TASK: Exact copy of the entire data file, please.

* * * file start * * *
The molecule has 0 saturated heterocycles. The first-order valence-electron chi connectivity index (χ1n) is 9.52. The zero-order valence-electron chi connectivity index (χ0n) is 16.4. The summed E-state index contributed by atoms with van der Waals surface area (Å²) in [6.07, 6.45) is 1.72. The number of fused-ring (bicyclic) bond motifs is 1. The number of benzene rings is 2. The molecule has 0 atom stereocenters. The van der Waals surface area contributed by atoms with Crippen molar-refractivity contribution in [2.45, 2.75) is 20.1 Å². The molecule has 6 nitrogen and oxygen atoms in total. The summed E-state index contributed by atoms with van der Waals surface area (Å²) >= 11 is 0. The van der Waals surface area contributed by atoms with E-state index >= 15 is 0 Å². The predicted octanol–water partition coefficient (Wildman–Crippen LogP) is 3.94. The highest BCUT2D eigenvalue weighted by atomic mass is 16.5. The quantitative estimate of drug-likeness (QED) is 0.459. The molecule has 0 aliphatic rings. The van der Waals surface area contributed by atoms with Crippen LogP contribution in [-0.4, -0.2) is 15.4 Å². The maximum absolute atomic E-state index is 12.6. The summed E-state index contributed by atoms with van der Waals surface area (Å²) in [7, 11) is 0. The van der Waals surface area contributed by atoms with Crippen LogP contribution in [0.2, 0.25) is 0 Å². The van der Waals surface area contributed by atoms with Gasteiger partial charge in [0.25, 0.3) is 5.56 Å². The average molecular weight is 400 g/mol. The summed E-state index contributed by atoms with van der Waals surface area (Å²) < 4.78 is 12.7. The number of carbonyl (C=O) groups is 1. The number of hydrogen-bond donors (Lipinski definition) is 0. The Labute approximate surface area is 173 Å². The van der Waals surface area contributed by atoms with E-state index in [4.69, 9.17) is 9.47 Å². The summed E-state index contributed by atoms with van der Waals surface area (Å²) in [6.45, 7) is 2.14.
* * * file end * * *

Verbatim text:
The molecule has 0 saturated heterocycles. The first-order valence-electron chi connectivity index (χ1n) is 9.52. The zero-order valence-electron chi connectivity index (χ0n) is 16.4. The summed E-state index contributed by atoms with van der Waals surface area (Å²) in [6.07, 6.45) is 1.72. The number of fused-ring (bicyclic) bond motifs is 1. The number of benzene rings is 2. The molecule has 0 atom stereocenters. The van der Waals surface area contributed by atoms with Crippen molar-refractivity contribution in [2.45, 2.75) is 20.1 Å². The molecule has 6 nitrogen and oxygen atoms in total. The summed E-state index contributed by atoms with van der Waals surface area (Å²) >= 11 is 0. The van der Waals surface area contributed by atoms with E-state index >= 15 is 0 Å². The predicted octanol–water partition coefficient (Wildman–Crippen LogP) is 3.94. The highest BCUT2D eigenvalue weighted by atomic mass is 16.5. The quantitative estimate of drug-likeness (QED) is 0.459. The molecule has 0 aliphatic rings. The van der Waals surface area contributed by atoms with Crippen LogP contribution in [-0.4, -0.2) is 15.4 Å². The maximum absolute atomic E-state index is 12.6. The summed E-state index contributed by atoms with van der Waals surface area (Å²) in [7, 11) is 0. The van der Waals surface area contributed by atoms with Crippen LogP contribution in [0.2, 0.25) is 0 Å². The van der Waals surface area contributed by atoms with Gasteiger partial charge in [0.25, 0.3) is 5.56 Å². The average molecular weight is 400 g/mol. The summed E-state index contributed by atoms with van der Waals surface area (Å²) < 4.78 is 12.7. The number of carbonyl (C=O) groups is 1. The number of hydrogen-bond donors (Lipinski definition) is 0. The Labute approximate surface area is 173 Å². The van der Waals surface area contributed by atoms with E-state index in [4.69, 9.17) is 9.47 Å². The summed E-state index contributed by atoms with van der Waals surface area (Å²) in [6.45, 7) is 2.14.